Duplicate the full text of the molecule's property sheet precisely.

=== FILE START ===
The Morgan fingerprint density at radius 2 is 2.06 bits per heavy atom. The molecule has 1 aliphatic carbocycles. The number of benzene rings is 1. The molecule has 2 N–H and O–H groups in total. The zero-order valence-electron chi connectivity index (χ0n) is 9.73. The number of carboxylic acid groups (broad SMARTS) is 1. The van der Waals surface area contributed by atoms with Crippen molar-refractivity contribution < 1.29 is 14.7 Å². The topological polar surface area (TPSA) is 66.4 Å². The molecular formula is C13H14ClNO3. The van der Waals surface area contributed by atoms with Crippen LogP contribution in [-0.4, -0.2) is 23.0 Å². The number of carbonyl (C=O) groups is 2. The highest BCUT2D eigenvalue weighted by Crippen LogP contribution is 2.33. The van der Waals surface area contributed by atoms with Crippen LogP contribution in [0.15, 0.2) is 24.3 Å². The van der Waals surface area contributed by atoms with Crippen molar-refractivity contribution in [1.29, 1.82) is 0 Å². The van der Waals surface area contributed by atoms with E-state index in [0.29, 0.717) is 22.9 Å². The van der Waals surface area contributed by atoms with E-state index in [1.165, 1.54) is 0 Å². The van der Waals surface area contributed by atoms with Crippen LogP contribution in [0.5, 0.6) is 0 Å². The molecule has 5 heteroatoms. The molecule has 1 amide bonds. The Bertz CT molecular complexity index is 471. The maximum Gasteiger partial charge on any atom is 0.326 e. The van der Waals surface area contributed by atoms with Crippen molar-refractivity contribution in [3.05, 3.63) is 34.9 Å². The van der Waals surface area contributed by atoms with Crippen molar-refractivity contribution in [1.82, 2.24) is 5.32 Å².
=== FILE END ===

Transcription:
The Morgan fingerprint density at radius 2 is 2.06 bits per heavy atom. The molecule has 1 aliphatic carbocycles. The number of benzene rings is 1. The molecule has 2 N–H and O–H groups in total. The zero-order valence-electron chi connectivity index (χ0n) is 9.73. The number of carboxylic acid groups (broad SMARTS) is 1. The van der Waals surface area contributed by atoms with Crippen molar-refractivity contribution < 1.29 is 14.7 Å². The topological polar surface area (TPSA) is 66.4 Å². The molecular formula is C13H14ClNO3. The van der Waals surface area contributed by atoms with Crippen LogP contribution in [-0.4, -0.2) is 23.0 Å². The number of carbonyl (C=O) groups is 2. The highest BCUT2D eigenvalue weighted by Crippen LogP contribution is 2.33. The van der Waals surface area contributed by atoms with Crippen LogP contribution in [0.15, 0.2) is 24.3 Å². The van der Waals surface area contributed by atoms with Crippen molar-refractivity contribution in [1.29, 1.82) is 0 Å². The van der Waals surface area contributed by atoms with E-state index in [0.29, 0.717) is 22.9 Å². The van der Waals surface area contributed by atoms with E-state index in [1.165, 1.54) is 0 Å². The van der Waals surface area contributed by atoms with Crippen LogP contribution in [0.5, 0.6) is 0 Å². The molecule has 5 heteroatoms. The molecule has 1 amide bonds. The Bertz CT molecular complexity index is 471. The maximum Gasteiger partial charge on any atom is 0.326 e. The van der Waals surface area contributed by atoms with Crippen molar-refractivity contribution in [3.05, 3.63) is 34.9 Å². The van der Waals surface area contributed by atoms with Crippen molar-refractivity contribution in [1.82, 2.24) is 5.32 Å².